When there is no room underneath the building, the other option is parking at The Grove or Farmers Market, which is located right across the street. If you’re looking for long-term parking throughout the whole day, expect to pay the maximum of $24 for The Grove structure. But it’s well worth the cost.
How to Take Advantage of It
When you enter the building, head to the right of the security desk. This hallway will lead you through a brief exhibit of screenwriting history, including videos that you can watch and listen to, as well as visual displays of historical industry documents.
You’ll enter the Billy Wilder Reading Room glass doors and check in with the employee desk to the right. Here they will ask you to sign in, and you will give them some form of identification in exchange for a locker key where you can store your bags, etc. — no bags, food, or drinks are allowed within the library, but they are easily accessible whenever you need them by heading down the hall to the locker room. You’re welcome to bring your computers, chargers, and devices with you of course.
There is a main table with outlets to take advantage of, as well as various study tables that you can also utilize for any video archives that you wish to explore. The Wi-Fi is fast and simple to sign onto as well.
You will also find a more open room with casual seating and views of the city around the building.
Thousands of screenplays from many, many decades of film and television are at your disposal. You can search their extensive catalog HERE (click Search the Catalog). Throughout your stay, you just go to the employee desk and request whatever script you’d like. They are a very informative bunch that love film and television, so if you don’t know exactly what you’re looking for, they’ll be there to help you in any way, shape, or form.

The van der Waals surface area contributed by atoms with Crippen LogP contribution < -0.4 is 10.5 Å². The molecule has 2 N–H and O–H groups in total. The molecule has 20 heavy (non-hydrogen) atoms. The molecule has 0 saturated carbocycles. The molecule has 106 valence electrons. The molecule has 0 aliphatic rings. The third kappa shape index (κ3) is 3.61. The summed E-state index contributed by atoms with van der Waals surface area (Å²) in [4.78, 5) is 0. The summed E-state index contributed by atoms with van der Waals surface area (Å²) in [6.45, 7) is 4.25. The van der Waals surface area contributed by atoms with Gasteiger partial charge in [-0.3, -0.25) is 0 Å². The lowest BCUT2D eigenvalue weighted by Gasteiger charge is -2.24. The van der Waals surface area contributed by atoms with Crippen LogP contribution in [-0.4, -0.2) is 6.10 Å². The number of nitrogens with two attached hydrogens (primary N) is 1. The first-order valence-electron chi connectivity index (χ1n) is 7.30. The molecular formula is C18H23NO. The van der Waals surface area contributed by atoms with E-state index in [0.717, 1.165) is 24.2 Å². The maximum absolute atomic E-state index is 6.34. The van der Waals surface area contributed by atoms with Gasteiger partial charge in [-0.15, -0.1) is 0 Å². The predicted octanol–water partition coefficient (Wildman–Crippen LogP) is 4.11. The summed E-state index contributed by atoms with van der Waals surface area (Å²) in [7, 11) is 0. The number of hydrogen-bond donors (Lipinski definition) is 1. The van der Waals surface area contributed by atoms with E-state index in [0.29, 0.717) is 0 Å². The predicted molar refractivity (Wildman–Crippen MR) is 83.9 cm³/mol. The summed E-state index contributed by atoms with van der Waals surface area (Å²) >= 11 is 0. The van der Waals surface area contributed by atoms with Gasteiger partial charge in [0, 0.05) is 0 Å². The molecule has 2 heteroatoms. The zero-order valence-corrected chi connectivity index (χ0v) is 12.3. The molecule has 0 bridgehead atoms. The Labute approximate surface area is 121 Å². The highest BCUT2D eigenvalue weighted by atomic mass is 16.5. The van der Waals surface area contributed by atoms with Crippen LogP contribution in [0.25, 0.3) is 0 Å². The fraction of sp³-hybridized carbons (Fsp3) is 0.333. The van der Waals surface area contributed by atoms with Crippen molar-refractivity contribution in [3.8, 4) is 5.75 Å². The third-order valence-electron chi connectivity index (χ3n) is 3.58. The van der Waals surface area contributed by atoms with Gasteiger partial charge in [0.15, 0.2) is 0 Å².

The scripts are bound in elegant covers, making the reading experience even more prestigious.
The library is not a lending service, so understand that you’ll have to soak up those fantastic stories and characters during your stay.
The amazing aspect of the availability of these scripts is that the best examples of screenwriting surround you. If you need a reference to a certain tone of a film or series, you have the scripts right there. If you need a reference to how to write certain scenes or sequences, you have the scripts right there. If you just want to ingest everything that you can, hoping for some inspiration, you have the scripts right there.
The best education that you as a screenwriter can receive comes from reading scripts. Thus, the Writers Guild Foundation Library is the best possible place you can be to do so.
The endless film and television industry books offer yet another valuable form of research and inspiration — anything from screenwriting books to biographies and beyond. The library also has general resources like dictionaries, thesauruses, quotation books, religious bibles, etc.
If you’re a student and looking to research a paper based on anything related to film and television, chances are that the library will have what you need then and there. If you’re a screenwriter, you can study the history of the trade. You can read biographies of some of the most famous writers.
The library also has books and documents regarding agents, managers, copyright, formatting, pitching, treatments, show bibles, screenwriting magazines, etc.
Overall it’s a seemingly endless array of knowledge, history, and information at your fingertips.